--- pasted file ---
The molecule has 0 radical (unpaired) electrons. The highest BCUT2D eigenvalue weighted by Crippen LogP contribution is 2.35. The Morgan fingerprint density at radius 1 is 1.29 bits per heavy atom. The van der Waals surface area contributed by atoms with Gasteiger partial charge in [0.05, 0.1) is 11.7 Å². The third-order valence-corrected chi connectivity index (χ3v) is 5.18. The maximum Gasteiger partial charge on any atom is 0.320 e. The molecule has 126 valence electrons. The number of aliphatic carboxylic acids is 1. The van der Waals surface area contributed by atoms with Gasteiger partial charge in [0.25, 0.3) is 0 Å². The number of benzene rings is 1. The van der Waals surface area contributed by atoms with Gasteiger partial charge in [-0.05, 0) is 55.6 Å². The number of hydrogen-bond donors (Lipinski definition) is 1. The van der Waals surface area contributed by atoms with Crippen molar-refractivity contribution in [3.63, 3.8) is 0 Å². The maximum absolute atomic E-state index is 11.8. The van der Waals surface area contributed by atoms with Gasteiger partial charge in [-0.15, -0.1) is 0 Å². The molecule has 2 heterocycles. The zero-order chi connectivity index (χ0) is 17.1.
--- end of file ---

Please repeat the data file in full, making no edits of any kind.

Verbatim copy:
The molecule has 0 radical (unpaired) electrons. The highest BCUT2D eigenvalue weighted by Crippen LogP contribution is 2.35. The Morgan fingerprint density at radius 1 is 1.29 bits per heavy atom. The van der Waals surface area contributed by atoms with Gasteiger partial charge in [0.05, 0.1) is 11.7 Å². The third-order valence-corrected chi connectivity index (χ3v) is 5.18. The maximum Gasteiger partial charge on any atom is 0.320 e. The molecule has 126 valence electrons. The number of aliphatic carboxylic acids is 1. The van der Waals surface area contributed by atoms with Gasteiger partial charge in [0.25, 0.3) is 0 Å². The number of benzene rings is 1. The van der Waals surface area contributed by atoms with Gasteiger partial charge in [-0.05, 0) is 55.6 Å². The number of hydrogen-bond donors (Lipinski definition) is 1. The van der Waals surface area contributed by atoms with Crippen molar-refractivity contribution in [3.63, 3.8) is 0 Å². The maximum absolute atomic E-state index is 11.8. The van der Waals surface area contributed by atoms with Gasteiger partial charge in [-0.15, -0.1) is 0 Å². The molecule has 2 heterocycles. The zero-order chi connectivity index (χ0) is 17.1.